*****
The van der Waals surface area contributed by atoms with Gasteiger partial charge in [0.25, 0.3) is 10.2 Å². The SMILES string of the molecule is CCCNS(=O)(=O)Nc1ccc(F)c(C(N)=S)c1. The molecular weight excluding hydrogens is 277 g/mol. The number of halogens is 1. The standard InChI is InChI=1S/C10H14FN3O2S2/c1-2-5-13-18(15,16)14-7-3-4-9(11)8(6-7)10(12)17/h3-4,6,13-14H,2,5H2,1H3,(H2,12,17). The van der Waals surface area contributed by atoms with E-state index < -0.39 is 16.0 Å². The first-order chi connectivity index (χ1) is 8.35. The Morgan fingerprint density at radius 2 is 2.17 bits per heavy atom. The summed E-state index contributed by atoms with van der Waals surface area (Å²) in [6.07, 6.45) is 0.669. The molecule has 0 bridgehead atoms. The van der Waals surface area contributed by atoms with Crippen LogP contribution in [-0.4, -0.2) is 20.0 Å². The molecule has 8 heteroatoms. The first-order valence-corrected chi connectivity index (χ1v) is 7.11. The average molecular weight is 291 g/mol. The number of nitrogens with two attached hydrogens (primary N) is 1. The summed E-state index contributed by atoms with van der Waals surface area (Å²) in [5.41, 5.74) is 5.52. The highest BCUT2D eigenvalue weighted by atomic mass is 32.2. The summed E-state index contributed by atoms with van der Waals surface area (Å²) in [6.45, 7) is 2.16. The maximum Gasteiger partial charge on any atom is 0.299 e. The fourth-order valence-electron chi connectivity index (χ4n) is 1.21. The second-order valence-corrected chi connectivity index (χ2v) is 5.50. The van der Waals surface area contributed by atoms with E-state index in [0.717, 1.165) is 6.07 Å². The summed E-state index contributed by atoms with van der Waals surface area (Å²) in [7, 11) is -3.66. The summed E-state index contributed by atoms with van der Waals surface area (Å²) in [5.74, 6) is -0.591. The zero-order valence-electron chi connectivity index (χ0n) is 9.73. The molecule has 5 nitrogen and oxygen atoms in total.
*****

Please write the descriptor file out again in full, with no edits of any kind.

The van der Waals surface area contributed by atoms with Gasteiger partial charge in [0.25, 0.3) is 10.2 Å². The SMILES string of the molecule is CCCNS(=O)(=O)Nc1ccc(F)c(C(N)=S)c1. The molecular weight excluding hydrogens is 277 g/mol. The number of halogens is 1. The standard InChI is InChI=1S/C10H14FN3O2S2/c1-2-5-13-18(15,16)14-7-3-4-9(11)8(6-7)10(12)17/h3-4,6,13-14H,2,5H2,1H3,(H2,12,17). The van der Waals surface area contributed by atoms with E-state index < -0.39 is 16.0 Å². The first-order chi connectivity index (χ1) is 8.35. The Morgan fingerprint density at radius 2 is 2.17 bits per heavy atom. The summed E-state index contributed by atoms with van der Waals surface area (Å²) in [6.07, 6.45) is 0.669. The molecule has 0 bridgehead atoms. The van der Waals surface area contributed by atoms with Crippen LogP contribution in [-0.4, -0.2) is 20.0 Å². The molecule has 8 heteroatoms. The first-order valence-corrected chi connectivity index (χ1v) is 7.11. The average molecular weight is 291 g/mol. The number of nitrogens with two attached hydrogens (primary N) is 1. The summed E-state index contributed by atoms with van der Waals surface area (Å²) in [5.41, 5.74) is 5.52. The highest BCUT2D eigenvalue weighted by atomic mass is 32.2. The summed E-state index contributed by atoms with van der Waals surface area (Å²) in [6.45, 7) is 2.16. The maximum Gasteiger partial charge on any atom is 0.299 e. The fourth-order valence-electron chi connectivity index (χ4n) is 1.21. The second-order valence-corrected chi connectivity index (χ2v) is 5.50. The van der Waals surface area contributed by atoms with E-state index in [0.717, 1.165) is 6.07 Å². The summed E-state index contributed by atoms with van der Waals surface area (Å²) in [7, 11) is -3.66. The summed E-state index contributed by atoms with van der Waals surface area (Å²) in [5.74, 6) is -0.591. The zero-order valence-electron chi connectivity index (χ0n) is 9.73. The molecule has 5 nitrogen and oxygen atoms in total.